By Dr. Samer Koutoubi, M.D., Ph.D.
Department Chair and Faculty Member, Public Health
Out of all the healthy diets currently in existence, which diet should you follow for healthy eating and weight loss? Which diet is the right one for your body?
Paleo, Keto and Mediterranean diets are all very popular. Each of these healthy diets follows a different style and path, but they are largely based on healthy foods and quality macronutrients (healthy fats, high-quality proteins, complex carbohydrates, and high amounts of vegetables and fiber).
Related link: Should We Still Be Consuming Oat Bran in Our Foods?
What Do Healthy Diets Involve?
According to the Cambridge Dictionary, a traditional diet includes the food and drink usually eaten or drunk by a person or group. A diet can also involve a limitation on the food that you eat or an eating plan in which you eat less food or only particular types of food. Healthy diets may be used to lose weight, keep a medical condition under control or maintain overall physical fitness.
According to the Centers for Disease Control and Prevention (CDC), achieving and maintaining a healthy weight includes healthy eating, physical activity, optimal sleep, and stress reduction. The CDC also notes that other factors – such as genetics and certain diseases – may also affect weight loss.
Fad diets may promise fast weight loss results, but such diets limit your nutritional intake, can involve unhealthy foods and tend to fail in the long run. According to the United States Department of Agriculture’s Dietary Guidelines for Americans 2020–2025, a healthy eating plan:
- Emphasizes fruits, vegetables, whole grains, and fat-free/low-fat milk and milk products
- Includes a variety of protein foods such as seafood, lean meats, eggs, legumes (beans and peas), soy products, nuts, and seeds
- Is low in added sugars, sodium, saturated fats, trans fats and cholesterol
- Stays within your daily calorie needs
What Are the Paleo, Keto and Mediterranean Diets?
The Paleo diet is one of the most popular diets and is designed to mimic the type of diet consumed by our hunter-gatherer ancestors over 10,000 years ago. According to the Mayo Clinic, the purposes of the Paleo diet are to lose weight, maintain a healthy weight and reduce chronic diseases such as cardiovascular disease.
According to Epilepsia, the Keto (ketogenic) diet started in the 1920s as a treatment for epilepsy. It consisted of consuming high-fat foods that would provide as much as 80-90% of daily calories, a moderate amount of protein (10-20%), and low-carbohydrate foods (5%) to treat patients with epilepsy.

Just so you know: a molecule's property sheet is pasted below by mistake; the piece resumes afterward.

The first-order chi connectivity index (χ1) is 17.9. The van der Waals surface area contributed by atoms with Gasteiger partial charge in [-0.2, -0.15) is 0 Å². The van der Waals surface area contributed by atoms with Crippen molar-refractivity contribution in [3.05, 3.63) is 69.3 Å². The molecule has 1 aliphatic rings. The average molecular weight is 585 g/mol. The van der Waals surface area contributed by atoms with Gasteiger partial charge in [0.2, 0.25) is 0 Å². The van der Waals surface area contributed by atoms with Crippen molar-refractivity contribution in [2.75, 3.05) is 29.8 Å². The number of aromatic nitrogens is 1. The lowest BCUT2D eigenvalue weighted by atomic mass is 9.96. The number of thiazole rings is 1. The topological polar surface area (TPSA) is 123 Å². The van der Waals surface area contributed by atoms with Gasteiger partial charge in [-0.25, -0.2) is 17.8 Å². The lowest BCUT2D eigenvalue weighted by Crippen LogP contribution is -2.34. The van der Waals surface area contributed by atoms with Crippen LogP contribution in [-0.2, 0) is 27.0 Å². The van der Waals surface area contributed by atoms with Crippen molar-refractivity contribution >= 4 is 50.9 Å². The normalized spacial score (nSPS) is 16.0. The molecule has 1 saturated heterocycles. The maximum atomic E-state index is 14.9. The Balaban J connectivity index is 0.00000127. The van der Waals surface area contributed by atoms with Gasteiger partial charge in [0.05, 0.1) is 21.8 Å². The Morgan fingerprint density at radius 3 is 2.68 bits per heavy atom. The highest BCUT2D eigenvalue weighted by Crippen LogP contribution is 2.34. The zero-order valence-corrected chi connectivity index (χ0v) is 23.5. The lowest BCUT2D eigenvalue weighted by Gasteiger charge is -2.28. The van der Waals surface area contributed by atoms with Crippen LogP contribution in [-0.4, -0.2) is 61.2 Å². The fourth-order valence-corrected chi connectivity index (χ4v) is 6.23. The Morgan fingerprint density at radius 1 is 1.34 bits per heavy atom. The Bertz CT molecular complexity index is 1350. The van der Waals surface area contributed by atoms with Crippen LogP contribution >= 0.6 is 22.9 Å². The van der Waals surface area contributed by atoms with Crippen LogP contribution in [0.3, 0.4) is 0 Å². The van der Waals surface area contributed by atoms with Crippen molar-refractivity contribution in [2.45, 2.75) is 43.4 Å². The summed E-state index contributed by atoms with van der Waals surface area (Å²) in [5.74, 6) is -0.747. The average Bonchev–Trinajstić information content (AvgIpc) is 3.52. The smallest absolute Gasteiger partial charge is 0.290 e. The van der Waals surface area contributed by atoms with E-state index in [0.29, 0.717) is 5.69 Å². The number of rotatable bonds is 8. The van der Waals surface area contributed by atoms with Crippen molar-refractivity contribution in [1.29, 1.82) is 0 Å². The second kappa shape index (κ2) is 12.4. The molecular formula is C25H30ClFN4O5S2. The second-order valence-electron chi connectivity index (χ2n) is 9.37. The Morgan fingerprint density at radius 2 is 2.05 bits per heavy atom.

The main principle involved in the Keto diet is for your body to use fatty acids and ketone bodies as the main sources of energy, instead of carbohydrates (glucose). This process is called ketosis, which is where the name of the diet comes from.
According to Medical News Today, the purpose of using the Keto diet is to support weight loss, reduce the risk of certain cancers and improve acne. This diet can also help to improve heart health, reduce seizures and improve polycystic ovary syndrome (PCOS) symptoms.
The Mediterranean diet is inspired by the traditional foods that people eat in countries located near the Mediterranean Sea, including France, Spain, Greece and Italy. The Gerontological Society of America notes that the purpose of using the Mediterranean diet is to promote weight loss, improve heart health, and prevent heart attacks, stroke, and Type 2 diabetes.
Related link: Functional Foods and Beverages: How They May Combat Illness
What Can You Eat on the Paleo, Keto and Mediterranean Diets?
All three healthy diets – Paleo, Keto and Mediterranean – involve different types of foods. According to Healthline, the Paleo diet includes typical hunter-gatherer food such as grass-fed meat, chicken, eggs, fish, vegetables, fruits, seeds and nuts. The Paleo diet focuses more on pasture-fed animals that are raised under a controlled environment.
For the Keto diet, Healthline notes that this diet involves meat, fish, eggs, butter, high-fat cheeses, nuts, seeds, heavy creams, oil, avocados, and green, leafy vegetables. Other foods that are low in carbohydrates are also permitted.
The Mediterranean diet focuses more on plant-based and fresh foods. It includes fresh fruits and vegetables, fresh fish and chicken, whole grains, legumes (beans, peas, lentils, and chickpeas), nuts, extra-virgin olive oil, and a lot of herbs and spices. On this diet, there is a limited amount of eggs and dairy foods such as yogurt and cheeses.
What Should You Not Eat on Healthy Diets such as the Paleo, Keto and Mediterranean Diets?